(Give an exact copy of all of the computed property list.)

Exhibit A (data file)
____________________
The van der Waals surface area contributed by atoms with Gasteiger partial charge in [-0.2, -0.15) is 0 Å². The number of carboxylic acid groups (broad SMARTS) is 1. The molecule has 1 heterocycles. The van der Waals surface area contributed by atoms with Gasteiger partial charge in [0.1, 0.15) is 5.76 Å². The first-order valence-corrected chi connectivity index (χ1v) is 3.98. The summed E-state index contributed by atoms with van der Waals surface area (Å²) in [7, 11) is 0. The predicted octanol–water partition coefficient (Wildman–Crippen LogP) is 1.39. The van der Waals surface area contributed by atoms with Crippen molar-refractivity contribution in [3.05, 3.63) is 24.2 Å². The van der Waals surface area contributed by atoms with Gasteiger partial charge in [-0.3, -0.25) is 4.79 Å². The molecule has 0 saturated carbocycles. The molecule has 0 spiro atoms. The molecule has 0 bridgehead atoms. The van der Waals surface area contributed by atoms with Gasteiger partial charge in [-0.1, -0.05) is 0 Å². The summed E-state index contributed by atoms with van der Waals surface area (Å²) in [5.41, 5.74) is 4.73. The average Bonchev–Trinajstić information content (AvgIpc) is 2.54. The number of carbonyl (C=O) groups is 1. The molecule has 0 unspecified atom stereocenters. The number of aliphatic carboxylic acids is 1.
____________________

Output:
The van der Waals surface area contributed by atoms with Gasteiger partial charge in [-0.2, -0.15) is 0 Å². The number of carboxylic acid groups (broad SMARTS) is 1. The molecule has 1 heterocycles. The van der Waals surface area contributed by atoms with Gasteiger partial charge in [0.1, 0.15) is 5.76 Å². The first-order valence-corrected chi connectivity index (χ1v) is 3.98. The summed E-state index contributed by atoms with van der Waals surface area (Å²) in [7, 11) is 0. The predicted octanol–water partition coefficient (Wildman–Crippen LogP) is 1.39. The van der Waals surface area contributed by atoms with Crippen molar-refractivity contribution in [3.05, 3.63) is 24.2 Å². The van der Waals surface area contributed by atoms with Gasteiger partial charge in [-0.3, -0.25) is 4.79 Å². The molecule has 0 saturated carbocycles. The molecule has 0 spiro atoms. The molecule has 0 bridgehead atoms. The van der Waals surface area contributed by atoms with Gasteiger partial charge in [-0.1, -0.05) is 0 Å². The summed E-state index contributed by atoms with van der Waals surface area (Å²) in [5.41, 5.74) is 4.73. The average Bonchev–Trinajstić information content (AvgIpc) is 2.54. The number of carbonyl (C=O) groups is 1. The molecule has 0 unspecified atom stereocenters. The number of aliphatic carboxylic acids is 1.